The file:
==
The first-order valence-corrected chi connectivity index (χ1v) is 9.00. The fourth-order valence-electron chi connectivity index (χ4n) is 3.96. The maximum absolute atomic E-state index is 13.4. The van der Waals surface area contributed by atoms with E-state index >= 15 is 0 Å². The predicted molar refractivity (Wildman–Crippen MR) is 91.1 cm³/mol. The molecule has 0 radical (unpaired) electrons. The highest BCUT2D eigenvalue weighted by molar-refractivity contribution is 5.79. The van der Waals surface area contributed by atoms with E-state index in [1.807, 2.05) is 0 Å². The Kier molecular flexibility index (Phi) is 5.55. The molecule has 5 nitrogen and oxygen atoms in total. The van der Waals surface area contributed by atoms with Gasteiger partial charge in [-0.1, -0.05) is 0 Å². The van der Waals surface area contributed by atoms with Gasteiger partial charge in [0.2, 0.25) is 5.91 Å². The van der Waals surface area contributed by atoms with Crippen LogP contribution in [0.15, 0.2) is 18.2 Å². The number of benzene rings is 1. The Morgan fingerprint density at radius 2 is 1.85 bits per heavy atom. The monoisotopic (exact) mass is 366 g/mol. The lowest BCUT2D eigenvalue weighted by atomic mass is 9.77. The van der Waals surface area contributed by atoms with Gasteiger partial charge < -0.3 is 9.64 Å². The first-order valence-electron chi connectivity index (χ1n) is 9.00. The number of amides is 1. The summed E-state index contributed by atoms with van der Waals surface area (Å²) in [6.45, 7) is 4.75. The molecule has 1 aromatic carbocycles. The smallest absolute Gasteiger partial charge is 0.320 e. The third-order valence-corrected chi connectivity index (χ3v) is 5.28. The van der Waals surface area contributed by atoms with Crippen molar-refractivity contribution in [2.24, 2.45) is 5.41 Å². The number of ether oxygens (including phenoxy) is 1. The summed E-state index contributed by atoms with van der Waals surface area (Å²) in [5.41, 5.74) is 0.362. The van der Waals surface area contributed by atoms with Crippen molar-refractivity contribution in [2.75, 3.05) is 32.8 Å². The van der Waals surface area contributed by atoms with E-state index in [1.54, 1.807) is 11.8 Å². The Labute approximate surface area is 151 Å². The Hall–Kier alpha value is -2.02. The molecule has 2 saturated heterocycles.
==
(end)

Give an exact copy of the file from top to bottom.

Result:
The first-order valence-corrected chi connectivity index (χ1v) is 9.00. The fourth-order valence-electron chi connectivity index (χ4n) is 3.96. The maximum absolute atomic E-state index is 13.4. The van der Waals surface area contributed by atoms with E-state index >= 15 is 0 Å². The predicted molar refractivity (Wildman–Crippen MR) is 91.1 cm³/mol. The molecule has 0 radical (unpaired) electrons. The highest BCUT2D eigenvalue weighted by molar-refractivity contribution is 5.79. The van der Waals surface area contributed by atoms with E-state index in [1.807, 2.05) is 0 Å². The Kier molecular flexibility index (Phi) is 5.55. The molecule has 5 nitrogen and oxygen atoms in total. The van der Waals surface area contributed by atoms with Gasteiger partial charge in [-0.1, -0.05) is 0 Å². The van der Waals surface area contributed by atoms with Gasteiger partial charge in [0.2, 0.25) is 5.91 Å². The van der Waals surface area contributed by atoms with Crippen LogP contribution in [0.15, 0.2) is 18.2 Å². The number of benzene rings is 1. The Morgan fingerprint density at radius 2 is 1.85 bits per heavy atom. The monoisotopic (exact) mass is 366 g/mol. The lowest BCUT2D eigenvalue weighted by atomic mass is 9.77. The van der Waals surface area contributed by atoms with Gasteiger partial charge < -0.3 is 9.64 Å². The first-order valence-electron chi connectivity index (χ1n) is 9.00. The number of amides is 1. The summed E-state index contributed by atoms with van der Waals surface area (Å²) in [6.45, 7) is 4.75. The molecule has 1 aromatic carbocycles. The smallest absolute Gasteiger partial charge is 0.320 e. The third-order valence-corrected chi connectivity index (χ3v) is 5.28. The van der Waals surface area contributed by atoms with Crippen molar-refractivity contribution in [2.24, 2.45) is 5.41 Å². The number of ether oxygens (including phenoxy) is 1. The summed E-state index contributed by atoms with van der Waals surface area (Å²) in [5.41, 5.74) is 0.362. The van der Waals surface area contributed by atoms with Crippen molar-refractivity contribution in [2.75, 3.05) is 32.8 Å². The van der Waals surface area contributed by atoms with E-state index in [1.54, 1.807) is 11.8 Å². The Labute approximate surface area is 151 Å². The Hall–Kier alpha value is -2.02. The molecule has 2 saturated heterocycles.